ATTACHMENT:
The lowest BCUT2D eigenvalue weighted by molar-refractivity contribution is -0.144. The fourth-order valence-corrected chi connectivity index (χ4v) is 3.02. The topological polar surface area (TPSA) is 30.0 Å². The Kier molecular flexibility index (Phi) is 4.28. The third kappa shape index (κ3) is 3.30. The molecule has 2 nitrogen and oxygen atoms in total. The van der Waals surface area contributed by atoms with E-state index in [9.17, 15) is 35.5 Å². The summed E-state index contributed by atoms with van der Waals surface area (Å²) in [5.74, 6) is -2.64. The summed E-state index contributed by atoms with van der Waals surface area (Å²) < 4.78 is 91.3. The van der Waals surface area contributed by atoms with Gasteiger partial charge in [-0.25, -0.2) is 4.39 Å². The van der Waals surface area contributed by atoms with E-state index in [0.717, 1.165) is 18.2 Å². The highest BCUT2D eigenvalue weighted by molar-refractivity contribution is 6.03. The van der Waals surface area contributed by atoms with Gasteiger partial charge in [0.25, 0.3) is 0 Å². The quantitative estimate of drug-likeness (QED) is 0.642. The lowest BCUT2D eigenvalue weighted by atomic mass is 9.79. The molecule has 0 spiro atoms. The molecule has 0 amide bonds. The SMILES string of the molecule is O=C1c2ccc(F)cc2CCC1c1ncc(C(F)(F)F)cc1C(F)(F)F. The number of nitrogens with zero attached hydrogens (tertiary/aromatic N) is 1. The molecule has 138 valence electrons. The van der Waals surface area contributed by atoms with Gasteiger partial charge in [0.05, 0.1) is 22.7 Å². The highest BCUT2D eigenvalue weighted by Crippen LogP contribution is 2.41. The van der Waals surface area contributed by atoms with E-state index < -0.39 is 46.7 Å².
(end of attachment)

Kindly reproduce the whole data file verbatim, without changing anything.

The lowest BCUT2D eigenvalue weighted by molar-refractivity contribution is -0.144. The fourth-order valence-corrected chi connectivity index (χ4v) is 3.02. The topological polar surface area (TPSA) is 30.0 Å². The Kier molecular flexibility index (Phi) is 4.28. The third kappa shape index (κ3) is 3.30. The molecule has 2 nitrogen and oxygen atoms in total. The van der Waals surface area contributed by atoms with E-state index in [9.17, 15) is 35.5 Å². The summed E-state index contributed by atoms with van der Waals surface area (Å²) in [5.74, 6) is -2.64. The summed E-state index contributed by atoms with van der Waals surface area (Å²) < 4.78 is 91.3. The van der Waals surface area contributed by atoms with Gasteiger partial charge in [-0.25, -0.2) is 4.39 Å². The van der Waals surface area contributed by atoms with E-state index in [0.717, 1.165) is 18.2 Å². The highest BCUT2D eigenvalue weighted by molar-refractivity contribution is 6.03. The van der Waals surface area contributed by atoms with Gasteiger partial charge in [0.25, 0.3) is 0 Å². The quantitative estimate of drug-likeness (QED) is 0.642. The lowest BCUT2D eigenvalue weighted by atomic mass is 9.79. The molecule has 0 spiro atoms. The molecule has 0 amide bonds. The SMILES string of the molecule is O=C1c2ccc(F)cc2CCC1c1ncc(C(F)(F)F)cc1C(F)(F)F. The number of nitrogens with zero attached hydrogens (tertiary/aromatic N) is 1. The molecule has 138 valence electrons. The van der Waals surface area contributed by atoms with Gasteiger partial charge in [0.05, 0.1) is 22.7 Å². The highest BCUT2D eigenvalue weighted by Crippen LogP contribution is 2.41. The van der Waals surface area contributed by atoms with E-state index < -0.39 is 46.7 Å².